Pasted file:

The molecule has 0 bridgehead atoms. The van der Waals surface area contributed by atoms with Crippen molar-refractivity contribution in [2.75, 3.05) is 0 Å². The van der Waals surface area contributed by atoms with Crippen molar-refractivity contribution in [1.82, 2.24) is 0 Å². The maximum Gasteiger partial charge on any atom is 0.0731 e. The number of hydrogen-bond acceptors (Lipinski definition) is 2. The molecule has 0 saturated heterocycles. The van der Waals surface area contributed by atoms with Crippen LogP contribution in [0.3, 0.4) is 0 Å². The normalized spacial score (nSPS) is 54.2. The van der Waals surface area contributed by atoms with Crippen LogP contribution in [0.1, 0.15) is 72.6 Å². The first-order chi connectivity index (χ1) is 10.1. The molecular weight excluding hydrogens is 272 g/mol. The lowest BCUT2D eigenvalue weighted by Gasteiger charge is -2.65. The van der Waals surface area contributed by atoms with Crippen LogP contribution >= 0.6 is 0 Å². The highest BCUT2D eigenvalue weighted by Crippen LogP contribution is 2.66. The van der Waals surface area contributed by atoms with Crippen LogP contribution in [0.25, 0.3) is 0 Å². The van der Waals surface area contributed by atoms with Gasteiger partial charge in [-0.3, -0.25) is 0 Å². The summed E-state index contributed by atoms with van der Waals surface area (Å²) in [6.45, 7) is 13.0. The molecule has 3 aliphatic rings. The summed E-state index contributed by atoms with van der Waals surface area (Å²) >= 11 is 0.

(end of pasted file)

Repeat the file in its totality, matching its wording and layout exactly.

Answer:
The molecule has 0 bridgehead atoms. The van der Waals surface area contributed by atoms with Crippen molar-refractivity contribution in [2.75, 3.05) is 0 Å². The van der Waals surface area contributed by atoms with Crippen molar-refractivity contribution in [1.82, 2.24) is 0 Å². The maximum Gasteiger partial charge on any atom is 0.0731 e. The number of hydrogen-bond acceptors (Lipinski definition) is 2. The molecule has 0 saturated heterocycles. The van der Waals surface area contributed by atoms with Crippen LogP contribution in [0.3, 0.4) is 0 Å². The normalized spacial score (nSPS) is 54.2. The van der Waals surface area contributed by atoms with Crippen LogP contribution in [0.1, 0.15) is 72.6 Å². The first-order chi connectivity index (χ1) is 10.1. The molecular weight excluding hydrogens is 272 g/mol. The lowest BCUT2D eigenvalue weighted by Gasteiger charge is -2.65. The van der Waals surface area contributed by atoms with Crippen LogP contribution >= 0.6 is 0 Å². The highest BCUT2D eigenvalue weighted by Crippen LogP contribution is 2.66. The van der Waals surface area contributed by atoms with Crippen LogP contribution in [0.25, 0.3) is 0 Å². The van der Waals surface area contributed by atoms with Gasteiger partial charge in [-0.3, -0.25) is 0 Å². The summed E-state index contributed by atoms with van der Waals surface area (Å²) in [6.45, 7) is 13.0. The molecule has 3 aliphatic rings. The summed E-state index contributed by atoms with van der Waals surface area (Å²) >= 11 is 0.